Interacting with a Query Plan
Mark Needham: How do you actually interact with that plan to make any changes that will make it faster?
Let’s imagine you’re in your Neo4j Browser with your query, and you’d like to pull up one of the plans explained by Petra. You can include two keywords that prefix your queries:
EXPLAINwon’t run the query, but will instead provide you with the predicted costs. If you want to run the query and see how it performs, you prefix it with
Below is the longest Neo4j query plan we’ve ever seen — approximately 230 lines of Cypher — posted in Stack Overflow:
On each line there’s an operator name, and if you were to expand it, it will show you how much work it was doing.
The goal of query profiling is to keep the output of the queries exactly the same and reduce the number of database hits. A database hit is an abstract unit of storage engine work and could correspond to looking up a node, a property or a relationship. If you have one query with ten database hits and another query that performs the same function but only produces five database hits, the one that returns five is going to be faster.
Query Execution Plan Operators
Now we’re going to examine queries, review the query plans, compare them to each other and apply some fixes we’ve accumulated from helping people speed up their queries on Stack Overflow.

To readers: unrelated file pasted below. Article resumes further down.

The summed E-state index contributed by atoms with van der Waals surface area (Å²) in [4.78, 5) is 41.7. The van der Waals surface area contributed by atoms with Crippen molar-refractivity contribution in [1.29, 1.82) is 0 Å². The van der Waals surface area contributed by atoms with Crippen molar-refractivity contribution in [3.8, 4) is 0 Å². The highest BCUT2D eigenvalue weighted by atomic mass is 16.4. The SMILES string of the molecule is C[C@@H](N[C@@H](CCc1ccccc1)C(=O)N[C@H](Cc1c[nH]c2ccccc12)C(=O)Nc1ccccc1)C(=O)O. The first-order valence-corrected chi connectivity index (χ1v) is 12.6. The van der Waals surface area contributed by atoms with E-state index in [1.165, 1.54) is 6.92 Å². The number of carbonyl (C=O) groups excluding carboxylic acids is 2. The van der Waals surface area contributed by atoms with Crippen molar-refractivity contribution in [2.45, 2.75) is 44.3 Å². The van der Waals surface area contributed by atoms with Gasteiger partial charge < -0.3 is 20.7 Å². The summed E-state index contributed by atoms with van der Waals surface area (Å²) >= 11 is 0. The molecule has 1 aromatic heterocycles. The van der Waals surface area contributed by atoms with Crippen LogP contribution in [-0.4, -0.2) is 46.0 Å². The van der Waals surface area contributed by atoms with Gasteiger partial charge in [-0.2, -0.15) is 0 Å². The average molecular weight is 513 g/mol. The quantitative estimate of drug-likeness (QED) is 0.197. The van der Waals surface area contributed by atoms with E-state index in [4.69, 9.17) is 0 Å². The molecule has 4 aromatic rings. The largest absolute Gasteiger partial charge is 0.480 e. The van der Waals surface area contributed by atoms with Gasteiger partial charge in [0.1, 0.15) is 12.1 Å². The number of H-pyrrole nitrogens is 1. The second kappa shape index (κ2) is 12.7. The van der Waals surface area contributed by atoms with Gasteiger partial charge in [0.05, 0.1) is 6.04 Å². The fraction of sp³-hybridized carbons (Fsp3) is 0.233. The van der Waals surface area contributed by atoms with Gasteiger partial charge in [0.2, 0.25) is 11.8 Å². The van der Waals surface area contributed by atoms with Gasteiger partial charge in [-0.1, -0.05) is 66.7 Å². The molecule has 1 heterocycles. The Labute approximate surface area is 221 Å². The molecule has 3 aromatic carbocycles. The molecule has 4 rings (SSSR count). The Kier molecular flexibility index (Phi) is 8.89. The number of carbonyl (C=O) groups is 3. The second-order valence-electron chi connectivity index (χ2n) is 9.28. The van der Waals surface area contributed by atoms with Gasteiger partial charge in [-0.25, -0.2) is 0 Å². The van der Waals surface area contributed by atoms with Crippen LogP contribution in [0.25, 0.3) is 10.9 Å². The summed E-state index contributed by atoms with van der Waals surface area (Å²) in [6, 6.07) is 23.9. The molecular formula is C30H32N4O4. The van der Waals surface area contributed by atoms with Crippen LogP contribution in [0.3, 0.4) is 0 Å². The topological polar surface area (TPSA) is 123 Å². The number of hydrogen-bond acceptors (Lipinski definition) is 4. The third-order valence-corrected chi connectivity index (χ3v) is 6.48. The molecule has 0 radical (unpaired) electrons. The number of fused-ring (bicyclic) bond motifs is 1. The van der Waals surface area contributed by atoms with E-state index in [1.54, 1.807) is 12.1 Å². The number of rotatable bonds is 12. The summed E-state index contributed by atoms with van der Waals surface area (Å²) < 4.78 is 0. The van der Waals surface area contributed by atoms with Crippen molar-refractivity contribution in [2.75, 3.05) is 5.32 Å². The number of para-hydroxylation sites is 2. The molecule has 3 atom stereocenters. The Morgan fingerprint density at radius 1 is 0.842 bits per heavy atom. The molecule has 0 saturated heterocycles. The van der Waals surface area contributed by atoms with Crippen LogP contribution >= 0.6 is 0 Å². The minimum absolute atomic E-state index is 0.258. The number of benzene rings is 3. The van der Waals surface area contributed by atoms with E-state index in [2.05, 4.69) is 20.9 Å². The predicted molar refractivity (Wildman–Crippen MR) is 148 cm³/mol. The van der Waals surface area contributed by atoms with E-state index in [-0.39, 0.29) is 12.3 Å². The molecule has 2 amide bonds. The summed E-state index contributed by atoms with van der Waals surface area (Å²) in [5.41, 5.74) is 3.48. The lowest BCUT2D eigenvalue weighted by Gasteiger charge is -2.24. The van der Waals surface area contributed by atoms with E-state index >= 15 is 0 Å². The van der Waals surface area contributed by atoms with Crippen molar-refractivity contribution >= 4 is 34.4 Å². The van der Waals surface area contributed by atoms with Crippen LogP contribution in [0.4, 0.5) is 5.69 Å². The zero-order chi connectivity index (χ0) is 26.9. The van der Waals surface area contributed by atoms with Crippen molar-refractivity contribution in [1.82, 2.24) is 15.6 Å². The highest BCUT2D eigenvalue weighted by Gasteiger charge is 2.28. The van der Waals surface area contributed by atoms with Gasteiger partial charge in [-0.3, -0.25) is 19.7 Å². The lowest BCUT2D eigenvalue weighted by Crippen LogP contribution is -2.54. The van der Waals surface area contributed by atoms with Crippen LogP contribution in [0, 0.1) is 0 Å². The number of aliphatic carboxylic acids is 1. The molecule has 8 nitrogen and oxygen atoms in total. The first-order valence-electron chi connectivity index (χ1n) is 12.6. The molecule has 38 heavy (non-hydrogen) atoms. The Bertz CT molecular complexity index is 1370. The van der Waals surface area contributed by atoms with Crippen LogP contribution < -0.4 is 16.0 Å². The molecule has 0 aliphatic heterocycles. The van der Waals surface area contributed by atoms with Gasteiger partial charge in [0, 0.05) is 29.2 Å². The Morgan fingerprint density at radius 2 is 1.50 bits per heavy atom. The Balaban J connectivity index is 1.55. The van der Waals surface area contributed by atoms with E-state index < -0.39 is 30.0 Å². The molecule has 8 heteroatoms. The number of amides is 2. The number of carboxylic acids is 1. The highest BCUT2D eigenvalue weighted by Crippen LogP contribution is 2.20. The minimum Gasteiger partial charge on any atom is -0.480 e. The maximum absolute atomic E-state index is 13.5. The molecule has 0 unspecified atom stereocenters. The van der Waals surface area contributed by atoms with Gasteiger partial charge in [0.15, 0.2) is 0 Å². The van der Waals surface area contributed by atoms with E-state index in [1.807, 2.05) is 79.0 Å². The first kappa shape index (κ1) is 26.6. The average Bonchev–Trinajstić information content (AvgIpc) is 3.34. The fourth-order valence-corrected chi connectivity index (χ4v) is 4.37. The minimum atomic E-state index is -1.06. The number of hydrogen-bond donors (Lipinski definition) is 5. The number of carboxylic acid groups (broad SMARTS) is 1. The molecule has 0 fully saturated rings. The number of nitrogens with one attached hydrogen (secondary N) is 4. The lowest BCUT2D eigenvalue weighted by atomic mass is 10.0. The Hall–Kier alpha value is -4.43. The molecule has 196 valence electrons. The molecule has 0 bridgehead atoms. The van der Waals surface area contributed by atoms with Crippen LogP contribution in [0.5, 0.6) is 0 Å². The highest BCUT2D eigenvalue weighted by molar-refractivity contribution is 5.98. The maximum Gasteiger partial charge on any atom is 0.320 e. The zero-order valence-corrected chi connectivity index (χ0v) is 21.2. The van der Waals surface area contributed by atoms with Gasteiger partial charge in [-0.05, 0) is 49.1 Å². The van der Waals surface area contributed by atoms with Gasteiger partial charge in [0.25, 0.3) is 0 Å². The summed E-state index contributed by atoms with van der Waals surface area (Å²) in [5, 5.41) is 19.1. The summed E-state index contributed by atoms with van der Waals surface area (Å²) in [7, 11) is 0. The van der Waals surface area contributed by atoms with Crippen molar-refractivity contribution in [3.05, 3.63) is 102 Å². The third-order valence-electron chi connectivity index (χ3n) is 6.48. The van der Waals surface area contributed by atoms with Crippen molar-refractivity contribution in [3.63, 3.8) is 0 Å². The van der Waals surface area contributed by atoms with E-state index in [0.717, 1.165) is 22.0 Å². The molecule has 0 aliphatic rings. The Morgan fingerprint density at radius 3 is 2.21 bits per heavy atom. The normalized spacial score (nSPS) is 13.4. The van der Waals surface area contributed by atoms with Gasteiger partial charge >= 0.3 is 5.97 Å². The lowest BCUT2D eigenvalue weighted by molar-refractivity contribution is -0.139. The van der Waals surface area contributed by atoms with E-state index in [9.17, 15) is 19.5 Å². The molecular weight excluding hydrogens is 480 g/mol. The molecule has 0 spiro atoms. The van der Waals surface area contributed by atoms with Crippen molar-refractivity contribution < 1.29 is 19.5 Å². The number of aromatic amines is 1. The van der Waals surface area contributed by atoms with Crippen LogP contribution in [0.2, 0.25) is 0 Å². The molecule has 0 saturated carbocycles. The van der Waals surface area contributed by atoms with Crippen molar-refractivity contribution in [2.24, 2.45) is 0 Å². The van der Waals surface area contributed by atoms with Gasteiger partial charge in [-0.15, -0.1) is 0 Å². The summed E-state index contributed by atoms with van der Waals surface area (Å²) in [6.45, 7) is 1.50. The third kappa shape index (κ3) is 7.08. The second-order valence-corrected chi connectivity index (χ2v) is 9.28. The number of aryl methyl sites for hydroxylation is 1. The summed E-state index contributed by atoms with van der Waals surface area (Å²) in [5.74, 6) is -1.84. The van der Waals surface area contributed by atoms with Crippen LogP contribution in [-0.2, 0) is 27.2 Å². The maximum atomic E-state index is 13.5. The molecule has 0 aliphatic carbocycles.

The all nodes scan is the equivalent of “select star from star” – i.e. look at every single row in every single table – which is every node in the database. This will take a long time and come back with a production-sized dataset.
A label scan is the equivalent of “select a star from a table,” an example of which is “find all user nodes,” which reduces the cardinality of the number of nodes being queried. The best execution plan operators are “node index seek” and “node index scan.” With “node index seek” you have placed an index on some of your nodes that allow you to start a query at a specific node. The “node index scan” is similar and is used for range queries.
You can review execution plan operators more in depth here.
Using Node Labels
We’re going to have a look at some queries using a dataset from Cineasts, an extended version of the
:play moviesthat comes in the Neo4j Browser and has more movies than IMDB.
Below is our first example, in which we have a
RETURNclause that will give us the movie The Matrix:
The following, on the right-hand side of the slide, is what the database returns:
AllNodesScanlooks up all 65,000 nodes in our database, applies a
filterand returns one row. With the combined database hits from both functions, this search has performed 130,000 pieces of work, which amounts to an expensive search. This leads us to our first tip: If your node is labeled, include it in your query.
We address this by adding the syntax
:movie, which tells our search to only examine nodes with the
Rather than performing an
AllNodeScan, this search performs a
NodeByLabelScanfollowed by a
Filter, which gives us 25,000 database hits instead of 120,000.
Below is how the two queries compare:
In both of these queries, we want to reduce the amount of red, which corresponds to the number of database hits. But we can do even better.
Using Indexes and Constraints
Petra: To tighten up your searches, you can use both indexes and constraints:
With the first
create index on, we are setting an index on the title of a
:movie; with the second, we are setting an index on the name of a